‘Teenage Kicks’ wouldn’t have been recorded without the Credit Union. It’s hard to imagine Derry without the Undertones. Today Derry is a very different place to the Derry of the mid-1970s when the band formed but, for this visitor, Derry and The Undertones still go together. And it wouldn’t have happened without a £400 loan from the very credit union that John Hume set up in 1960 – the first ever in Ireland.
Looking out from the city walls over the Peace Bridge towards the Waterside, the Foyle flat and translucent in the crisp morning sun, the city looks photoshop pretty. This is a 21st Century Facebook Derry, basking in the final moments of the Year of Culture – miles away from the black-and-white, rented television Derry of my childhood.
Back then, Derry was a failed place where unfortunate “keyholders” were advised by UTV newsflashes to return to their premises; but it also had the unambiguous success of a few young lads from the Bogside on ‘Top of the Pops’, singing about teenage promise, some bloke called ‘Jimmy Jimmy’, the excitement of the summer and know-all cousins who “flicked the kick” at Subutteo.
Today the place is rebuilt. The glass and chrome of the property boom and massive investment have replaced the steel bars of the Troubles. Sandinos bar and cafe beside the bus station serves Latin American coffee underneath a large print of Che Guevara, wedged between the clenched fists of the Black Panthers’ flags on either side of printed messages from Nicaragua’s Sandinista movement. Derry is still different – half student revolutionary, half property developer.
But one constant has been the Derry Credit Union, founded by John Hume who saw that the rationing of credit was like the rationing of public housing. Those who owned credit determined who got credit and thus ruled the country. The local bank managers were Protestant, lending to Protestants and excluding the Catholic majority of the city. Hume understood that credit was a civil rights issue and the Derry Credit Union was much more than a proxy bank; it was a fundamental part of the civil rights movement.
In a recent interview in the ‘Derry Journal’, Billy Doherty, the drummer from The Undertones, explained how the Credit Union was instrumental in supporting them.
“With all up-and-coming bands, one of the most challenging things is how they can afford to buy musical equipment. This was certainly the case for The Undertones. We all came from modest backgrounds, with no easy money about to buy band equipment.
“Thankfully, we had arguably one of the best financial institutions on the planet to depend on, and for us that was Derry Credit Union.
“In 1978, Michael Bradley, our bass player, secured a loan from the credit union to buy me my first brand new professional drum kit.
“We got a loan of £400, and with the money that we earned from our weekly shows in the Casbah, a local venue in Derry, we managed to pay back the loan.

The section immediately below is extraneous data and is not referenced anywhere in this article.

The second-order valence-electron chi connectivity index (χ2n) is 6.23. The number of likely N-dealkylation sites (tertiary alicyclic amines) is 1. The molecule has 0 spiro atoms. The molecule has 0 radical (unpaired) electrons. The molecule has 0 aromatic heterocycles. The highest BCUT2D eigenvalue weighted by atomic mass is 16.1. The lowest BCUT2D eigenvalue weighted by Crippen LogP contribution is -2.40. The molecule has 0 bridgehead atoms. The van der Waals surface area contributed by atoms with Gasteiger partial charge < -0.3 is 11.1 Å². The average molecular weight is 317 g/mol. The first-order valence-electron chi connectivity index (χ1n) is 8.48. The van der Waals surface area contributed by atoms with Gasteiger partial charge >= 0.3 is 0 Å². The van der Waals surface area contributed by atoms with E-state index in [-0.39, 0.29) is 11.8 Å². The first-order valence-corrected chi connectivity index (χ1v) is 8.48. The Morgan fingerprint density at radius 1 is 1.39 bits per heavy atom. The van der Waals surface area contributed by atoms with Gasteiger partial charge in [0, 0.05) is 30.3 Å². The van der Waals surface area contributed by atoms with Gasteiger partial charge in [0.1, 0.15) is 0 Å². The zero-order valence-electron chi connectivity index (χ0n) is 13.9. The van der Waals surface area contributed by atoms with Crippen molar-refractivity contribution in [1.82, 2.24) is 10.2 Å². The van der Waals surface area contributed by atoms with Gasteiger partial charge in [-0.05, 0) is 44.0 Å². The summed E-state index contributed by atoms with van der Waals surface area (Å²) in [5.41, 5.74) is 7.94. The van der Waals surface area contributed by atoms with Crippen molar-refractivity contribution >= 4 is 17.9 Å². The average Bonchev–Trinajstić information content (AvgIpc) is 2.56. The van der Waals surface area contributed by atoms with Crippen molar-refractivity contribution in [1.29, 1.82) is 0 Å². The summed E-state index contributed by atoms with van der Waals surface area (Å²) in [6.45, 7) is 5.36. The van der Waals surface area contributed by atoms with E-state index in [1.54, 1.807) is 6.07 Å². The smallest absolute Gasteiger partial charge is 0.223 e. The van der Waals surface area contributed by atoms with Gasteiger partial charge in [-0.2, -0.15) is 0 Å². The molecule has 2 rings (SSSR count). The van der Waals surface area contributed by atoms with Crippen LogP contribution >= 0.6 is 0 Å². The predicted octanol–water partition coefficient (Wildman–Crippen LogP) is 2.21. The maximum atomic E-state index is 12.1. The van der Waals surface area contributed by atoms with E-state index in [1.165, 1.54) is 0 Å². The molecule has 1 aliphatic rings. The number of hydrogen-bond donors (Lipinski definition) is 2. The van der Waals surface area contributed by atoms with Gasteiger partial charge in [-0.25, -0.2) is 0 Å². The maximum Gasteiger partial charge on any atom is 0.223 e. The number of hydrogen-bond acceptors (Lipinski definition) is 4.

“Like thousands of people from the town we had the help of a local, dependable financial co-operative that supported the community and I’m so grateful for the wonderful service that Derry Credit Union provided.”
This is why the crisis in Irish credit unions is so distressing. Credit unions provided money for people who the banks wouldn’t touch. The credit unions provided small loans to small people, not big loans to big borrowers. This is an essential service – half financial, half social.
Credit, in the right amounts and spent on the right stuff, is crucial. For example, if a family has no access to credit they can’t plan for the future. Take a family that wants their children to go to university but can’t afford the immediate outlay.
Traditionally, without a loan to cover essential costs, this family would have to forego college and their kids would have had to go out and get a job. Then came the credit boom and we now know that the credit unions lent out against property and made the same mistakes as many of the banks. Why did the credit unions follow the banks into excessive lending?
Arguably, the banks were driven by the tyranny of that shallow ideology – shareholder value.
They had share prices, which were linked to short-term profits, determined by bank lending much, much more than what it was taking in on deposits. Remember deposits are liabilities to the banks (things they have to pay out on), while loans are assets (things they get paid for). So the logic of high share prices generated an equivalent high risk because the banks confused high prices for low risk when in fact high prices create high risk. But the credit unions – with no share prices to terrorise them – didn’t have to chase the market. Understanding risk is so crucial to operating any financial operation. The thing about risk is that it is almost always a function of price. When prices are high and everyone wants a piece of the action, the prices tend to go up and up. This means they are driven far above fair value by the effervescence of the herd. Each month’s figures evidencing yet more price rises, attract yet more new money. Over time people confuse higher prices for lower risk when in fact the opposite is the case. The credit unions that are now in trouble didn’t appear to have this risk process inbuilt and they simply mimicked the banks.
More egregiously, it can be contended that they had less reason to do so because due to their co-operative and mutual characteristics, they didn’t have shareholders to worry about.
Now the credit unions will have to rebuild themselves. This will probably involve lots of mergers. It would be a disaster if the regular banks made a move on the weakened credit unions.
The leadership of the credit unions must stand up now, explain their loses and promise their members that credit unions will get back to basics.
Lending and credit are the beginning of a process that can unleash creativity as we saw with The Undertones. We can’t afford to lose the essential lubricant that is the credit unions.